kano pop up in omaha

I was lucky enough to attend local chef Kane Adkisson’s latest kanō pop up at Block 16 last fall. The cozy and intimate Supper Club was the perfect backdrop for a glorious love letter to local cuisine served with the signature kanō charm.

The night began with a thoughtful query about dietary restrictions (none, thank you very much) and a delectable complimentary fall cocktail. Usually I crave spiked hot cocoa at that time of year, but consider me a convert to an icy autumnal offering. Kane’s iced cinnamon Bourbon libation hit all the right notes with warm seasonal spices that didn’t overpower. I sipped mine throughout the dinner, and it was still extra tasty even after the ice had melted.

The first course was a balanced standout. We enjoyed lightly cured madai (a highly-regarded Japanese fish) paired with late harvest melon (aka fancy cantaloupe coins). This crudo rested in a dreamy herb oil and yogurt broth that I had to resist the urge to lap up.

kano pop up in omaha fish and cocktail

Next up was a charred pumpkin dish, with crunchy puffed rice and Stracciatella di bufala, a creamy Italian cheese. It was seasoned lightly with salt and fresh cracked black pepper and made for a tasty second course with perfect textural elements.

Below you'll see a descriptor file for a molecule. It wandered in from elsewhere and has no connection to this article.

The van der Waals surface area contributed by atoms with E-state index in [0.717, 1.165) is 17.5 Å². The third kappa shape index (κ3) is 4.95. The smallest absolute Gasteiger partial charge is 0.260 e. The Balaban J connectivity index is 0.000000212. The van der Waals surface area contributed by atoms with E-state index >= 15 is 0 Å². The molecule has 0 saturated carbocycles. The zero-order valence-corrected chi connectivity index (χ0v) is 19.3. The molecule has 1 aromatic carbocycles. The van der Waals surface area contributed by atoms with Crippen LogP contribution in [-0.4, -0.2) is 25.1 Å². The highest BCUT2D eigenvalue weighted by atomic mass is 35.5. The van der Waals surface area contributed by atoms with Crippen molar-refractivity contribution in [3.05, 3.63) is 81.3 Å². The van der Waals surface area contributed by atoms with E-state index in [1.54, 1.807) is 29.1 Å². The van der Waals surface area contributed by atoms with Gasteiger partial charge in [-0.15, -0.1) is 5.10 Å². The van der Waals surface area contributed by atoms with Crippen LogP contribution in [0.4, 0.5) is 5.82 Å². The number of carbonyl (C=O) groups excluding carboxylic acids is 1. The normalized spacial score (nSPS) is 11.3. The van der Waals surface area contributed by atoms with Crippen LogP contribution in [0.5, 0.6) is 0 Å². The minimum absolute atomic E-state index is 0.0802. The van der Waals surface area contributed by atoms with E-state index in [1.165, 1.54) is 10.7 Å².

kano restaurant pop up course

The third offering was hand-made semolina gemelli pasta with chantarelles and smoked hen. To add an extra decadent feel, chef added some thinly shaved Austrian truffles to the top. To say it was incredible would be the understatement of the century. And that’s coming from someone who rather disliked mushrooms. Seriously, consider me a fungi convert after this selection.

kano pop up pasta dish

For the fourth course, I enjoyed sampling the rabbit saddle. It’s a cut of meat I hadn’t tried before that runs from the end of the rib cage to the animals’ hind legs. This dish also contained heirloom carrot puree, which was a great sweet element when paired with the sometimes gamey rabbit. Fennel sausage added some bitter and heat notes while grilled brassicas (a cruciferous green in the mustard family) provided a nice smoky kick. The greens were not my favorite, but I understood why they were offered.

Finally, we came to the sweet dessert course, a deconstructed version of bananas foster. Homemade citrus rum ice cream sang alongside rye crumble and caramelized banana mousse. Somehow it just worked together perfectly and was a very pleasing final note without being overly fruity. Hint: Ted & Wally’s + kanō rum ice cream would be a total hit. Let’s make this happen.

kano pop up dessert

So, I’m getting depressed that it’s all over but to recap…my dining partner and I truly enjoyed every course. We debated and ultimately agreed that if we had to choose, the first course was our favorite. Please note, that while we opted out of the wine pairings, our neighbors reported that Sara Mellor of Mercury did a great job with those as well.

kano restaurant chef adkisson

Photo credit kano.

Now, how to experience this magic for yourselves? On select dates in May and June, the kanō team will be popping up at Archetype’s new-ish Little Bohemia locale. Book online here or follow @kano.omaha or @kano93 on instagram for updates.

Don’t miss out on Omaha’s vibrant dining scene! There are so many amazing choices…